Visiting Antarctica Day 4: Cuverville Island and Neko Harbour
It’s 7am and as I contemplate the mountains plunging into a sea studded with a myriad of ice blocks, I am certain that it is impossible to get tired of such a place.
I wrote above that Antarctica does not belong to anyone and that everyone can do what they want there. This is not entirely true. The Antarctic Treaty imposes a few rules, one of which forbids the landing of more than 100 people at a time. The 160 passengers of the Hondius are thus split into two groups: while the first one can finally stretch their legs on Cuverville Island, the other, including the YPT travellers, embark on a zodiac cruise in Andvord Bay. In front of us, a panorama of blue and white stretches out, the barely veiled sky reflecting on a crystal sea from which some penguins emerge. We make our way through the ice and meet our first Wedell seal and some humpback whales.
A couple of hours later, we disembark on Cuverville island, a mass of dazzling white reliefs dotted with penguin nesting areas.
The island is home for a colony of several thousand Gentoo penguins (recognizable by their orange beak). They wait patiently for the snow to melt so they can build their nest and lay an egg. In January, they will hatch and the babies that will survive the attacks of skuas will take to the sea in March, where they will feed until next November. While waiting for the snow to melt, they collect stones which they offer to their partner, walk around, have sex and look cute. What a life.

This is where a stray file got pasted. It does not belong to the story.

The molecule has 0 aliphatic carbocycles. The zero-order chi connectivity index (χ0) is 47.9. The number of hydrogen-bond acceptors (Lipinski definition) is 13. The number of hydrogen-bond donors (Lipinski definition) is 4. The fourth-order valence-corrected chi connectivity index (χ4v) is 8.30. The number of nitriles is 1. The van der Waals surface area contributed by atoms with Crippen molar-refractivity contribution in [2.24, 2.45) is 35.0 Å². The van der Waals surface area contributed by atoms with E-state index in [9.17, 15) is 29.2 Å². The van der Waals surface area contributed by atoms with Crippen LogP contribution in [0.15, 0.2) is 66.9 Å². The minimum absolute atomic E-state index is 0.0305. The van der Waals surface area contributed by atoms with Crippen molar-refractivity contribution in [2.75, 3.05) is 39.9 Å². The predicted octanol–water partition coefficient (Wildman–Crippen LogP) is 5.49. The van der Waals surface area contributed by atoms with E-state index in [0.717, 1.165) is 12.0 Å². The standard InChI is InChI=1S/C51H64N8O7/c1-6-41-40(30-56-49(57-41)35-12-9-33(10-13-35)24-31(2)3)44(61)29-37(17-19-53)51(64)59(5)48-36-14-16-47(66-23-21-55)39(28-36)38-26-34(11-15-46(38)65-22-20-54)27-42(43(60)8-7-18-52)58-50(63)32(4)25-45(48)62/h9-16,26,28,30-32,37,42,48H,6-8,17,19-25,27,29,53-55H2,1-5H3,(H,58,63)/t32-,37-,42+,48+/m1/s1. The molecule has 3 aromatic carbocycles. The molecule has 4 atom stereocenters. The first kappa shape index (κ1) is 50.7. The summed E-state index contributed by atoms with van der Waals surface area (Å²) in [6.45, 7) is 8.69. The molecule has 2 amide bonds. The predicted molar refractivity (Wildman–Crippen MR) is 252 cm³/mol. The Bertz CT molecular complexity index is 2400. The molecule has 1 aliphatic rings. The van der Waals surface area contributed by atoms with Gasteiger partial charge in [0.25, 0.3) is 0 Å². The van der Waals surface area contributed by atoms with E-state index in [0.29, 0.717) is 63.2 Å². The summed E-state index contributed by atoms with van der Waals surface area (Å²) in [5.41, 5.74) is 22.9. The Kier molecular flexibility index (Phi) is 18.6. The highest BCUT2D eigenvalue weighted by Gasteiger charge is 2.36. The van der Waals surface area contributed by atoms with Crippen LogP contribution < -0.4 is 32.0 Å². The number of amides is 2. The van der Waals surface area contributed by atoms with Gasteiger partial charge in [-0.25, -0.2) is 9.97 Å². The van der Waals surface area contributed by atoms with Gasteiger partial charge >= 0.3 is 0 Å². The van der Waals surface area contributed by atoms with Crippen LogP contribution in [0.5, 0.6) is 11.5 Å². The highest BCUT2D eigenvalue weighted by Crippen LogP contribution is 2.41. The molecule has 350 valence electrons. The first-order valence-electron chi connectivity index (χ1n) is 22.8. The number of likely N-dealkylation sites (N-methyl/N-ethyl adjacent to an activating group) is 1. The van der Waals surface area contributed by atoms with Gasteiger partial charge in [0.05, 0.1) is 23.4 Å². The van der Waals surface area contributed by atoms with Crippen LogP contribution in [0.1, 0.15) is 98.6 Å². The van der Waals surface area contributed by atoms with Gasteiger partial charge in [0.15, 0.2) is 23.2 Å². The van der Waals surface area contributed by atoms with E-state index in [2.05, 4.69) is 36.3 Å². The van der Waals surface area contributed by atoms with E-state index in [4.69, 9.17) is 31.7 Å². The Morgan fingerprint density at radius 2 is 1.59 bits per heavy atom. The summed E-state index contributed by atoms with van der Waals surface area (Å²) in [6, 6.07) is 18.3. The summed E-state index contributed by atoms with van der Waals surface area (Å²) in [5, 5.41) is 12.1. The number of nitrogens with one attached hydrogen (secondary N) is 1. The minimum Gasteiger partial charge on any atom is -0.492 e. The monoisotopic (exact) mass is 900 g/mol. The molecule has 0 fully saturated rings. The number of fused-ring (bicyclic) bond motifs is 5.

Our afternoon program included the same activities in Neko Harbour, a bay overhung by a glacier, but we soon realize that the ice make it too dangerous to land there. We can still do the zodiac cruise, though, and we spend a few hours on the water, admiring the millions of facets of the ice blocks, with their bluish shadows, and the tormented reliefs of the coast. The wildlife is also incredible, with sightings of chinstrap penguins and seals lazing on ice rafts and, for the luckiest among us (all the zodiac don’t go in the same direction, to keep a sense of isolation and not stress the animals), the exceptional sighting of two humpback whales asleep in the water, which is a real treat for the eyes.
“You had a postcard day. On the last cruise, we had this weather for about an hour [out of ten days]: the rest of the time we were dealing with horizontal snow”, our expedition leader, Pippa, tells us during the evening recap.